Hot Jupiter transit signals can be imitated by: (i) a late-type main sequence star eclipsing a larger main sequence star, (ii) two main sequence stars undergoing grazing eclipses, or (iii) two eclipsing main sequence stars blended with one or more other stars inside a photometric confusion radius, determined by either the instrumental PSF or the CCD pixel scale. For this reason, survey teams must follow up all promising candidates with additional observations to rule out the possibility that the photometric signal is caused by an EcB. Such observations include:
Multi-color photometry: Apart from high-order stellar limb-darkening effects, planetary transit signals are color independent. Signals due to EcBs, on the other hand, typically have a stronger color dependence that can be detected by making photometric measurements in more than one passband.
High spatial resolution imaging: Often a candidate that was originally presumed to be a single star will be revealed to consist of two or more fainter stars by higher resolution imaging. By monitoring the flux changes of each component separately, it is sometimes possible to identify astrophysical false positives caused by blended EcBs by recognizing that one of the resolved components undergoes an eclipse that is too deep to be caused by a planetary transit.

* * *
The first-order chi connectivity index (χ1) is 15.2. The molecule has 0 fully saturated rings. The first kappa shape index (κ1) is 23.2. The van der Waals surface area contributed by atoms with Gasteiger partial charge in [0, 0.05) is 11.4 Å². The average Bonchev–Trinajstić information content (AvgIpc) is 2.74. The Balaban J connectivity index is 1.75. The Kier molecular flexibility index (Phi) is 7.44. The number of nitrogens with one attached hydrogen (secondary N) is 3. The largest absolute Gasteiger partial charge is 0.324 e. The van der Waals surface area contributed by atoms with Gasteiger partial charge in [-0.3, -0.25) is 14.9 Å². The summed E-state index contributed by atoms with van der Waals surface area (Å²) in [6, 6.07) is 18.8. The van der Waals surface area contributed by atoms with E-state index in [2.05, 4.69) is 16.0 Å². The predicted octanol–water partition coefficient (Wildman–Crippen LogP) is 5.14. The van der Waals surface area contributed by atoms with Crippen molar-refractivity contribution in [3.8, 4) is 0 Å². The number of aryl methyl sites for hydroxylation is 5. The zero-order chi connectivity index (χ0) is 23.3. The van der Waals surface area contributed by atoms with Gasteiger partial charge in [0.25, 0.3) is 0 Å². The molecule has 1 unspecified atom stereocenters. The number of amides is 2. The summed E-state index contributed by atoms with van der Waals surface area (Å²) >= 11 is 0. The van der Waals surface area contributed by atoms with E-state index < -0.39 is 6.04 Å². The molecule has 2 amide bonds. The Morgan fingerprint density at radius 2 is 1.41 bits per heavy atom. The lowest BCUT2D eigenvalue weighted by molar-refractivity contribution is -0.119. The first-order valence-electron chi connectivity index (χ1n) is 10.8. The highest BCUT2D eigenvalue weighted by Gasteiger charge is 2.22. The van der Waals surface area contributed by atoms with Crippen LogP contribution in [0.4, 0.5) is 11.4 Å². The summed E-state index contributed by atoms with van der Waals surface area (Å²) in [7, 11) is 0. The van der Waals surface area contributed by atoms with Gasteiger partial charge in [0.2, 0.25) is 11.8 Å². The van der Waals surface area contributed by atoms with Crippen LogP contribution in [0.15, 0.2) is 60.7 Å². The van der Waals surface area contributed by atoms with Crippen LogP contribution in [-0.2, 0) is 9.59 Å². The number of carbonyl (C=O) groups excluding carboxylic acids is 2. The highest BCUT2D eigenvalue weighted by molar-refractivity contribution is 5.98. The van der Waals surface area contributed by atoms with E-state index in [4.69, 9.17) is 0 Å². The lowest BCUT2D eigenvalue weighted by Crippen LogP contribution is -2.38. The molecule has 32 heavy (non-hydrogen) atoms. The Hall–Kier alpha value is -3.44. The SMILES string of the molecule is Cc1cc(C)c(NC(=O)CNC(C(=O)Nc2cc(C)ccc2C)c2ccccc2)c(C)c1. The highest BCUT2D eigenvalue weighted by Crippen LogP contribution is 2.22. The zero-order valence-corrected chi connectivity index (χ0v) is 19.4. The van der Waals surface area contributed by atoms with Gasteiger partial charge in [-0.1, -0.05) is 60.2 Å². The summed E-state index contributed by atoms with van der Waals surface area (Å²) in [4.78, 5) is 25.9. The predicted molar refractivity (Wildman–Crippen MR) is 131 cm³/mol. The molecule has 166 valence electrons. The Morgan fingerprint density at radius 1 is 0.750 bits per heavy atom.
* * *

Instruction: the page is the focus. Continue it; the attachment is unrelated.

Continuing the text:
Spectral typing: Spectroscopy can be used to identify the spectral type and luminosity class of the star that is being transited. If the star turns out to be a giant, then the photometric signal cannot be caused by a transiting planet since it would produce a flux change too small to be detected. Instead, the signal must be due to a blended EcB.
Radial velocity measurements: For a solar-type star, variations in radial velocity caused by an orbiting stellar companion will be 10 km s, whereas the oscillations will only be 0.1 kms for a Jupiter-mass companion. Radial velocity measurements with a precision of 1 kms can therefore be used to identify cases in which the companion is stellar.